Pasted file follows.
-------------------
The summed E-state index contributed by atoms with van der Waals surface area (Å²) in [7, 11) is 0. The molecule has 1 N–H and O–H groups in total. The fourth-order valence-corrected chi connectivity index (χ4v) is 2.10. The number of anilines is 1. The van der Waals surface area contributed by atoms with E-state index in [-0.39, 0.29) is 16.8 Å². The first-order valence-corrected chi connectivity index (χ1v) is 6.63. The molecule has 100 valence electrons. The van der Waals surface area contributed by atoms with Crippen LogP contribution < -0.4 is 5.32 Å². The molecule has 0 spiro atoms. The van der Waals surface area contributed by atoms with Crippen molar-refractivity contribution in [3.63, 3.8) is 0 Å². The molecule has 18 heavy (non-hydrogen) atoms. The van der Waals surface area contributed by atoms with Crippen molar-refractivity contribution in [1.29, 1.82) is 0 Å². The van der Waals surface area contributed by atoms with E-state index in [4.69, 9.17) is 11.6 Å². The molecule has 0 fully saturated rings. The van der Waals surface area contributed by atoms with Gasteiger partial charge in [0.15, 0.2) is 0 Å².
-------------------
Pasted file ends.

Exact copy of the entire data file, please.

The summed E-state index contributed by atoms with van der Waals surface area (Å²) in [7, 11) is 0. The molecule has 1 N–H and O–H groups in total. The fourth-order valence-corrected chi connectivity index (χ4v) is 2.10. The number of anilines is 1. The van der Waals surface area contributed by atoms with E-state index in [-0.39, 0.29) is 16.8 Å². The first-order valence-corrected chi connectivity index (χ1v) is 6.63. The molecule has 100 valence electrons. The van der Waals surface area contributed by atoms with Crippen LogP contribution < -0.4 is 5.32 Å². The molecule has 0 spiro atoms. The van der Waals surface area contributed by atoms with Crippen molar-refractivity contribution in [3.63, 3.8) is 0 Å². The molecule has 18 heavy (non-hydrogen) atoms. The van der Waals surface area contributed by atoms with Crippen molar-refractivity contribution in [1.29, 1.82) is 0 Å². The van der Waals surface area contributed by atoms with E-state index in [4.69, 9.17) is 11.6 Å². The molecule has 0 fully saturated rings. The van der Waals surface area contributed by atoms with Gasteiger partial charge in [0.15, 0.2) is 0 Å².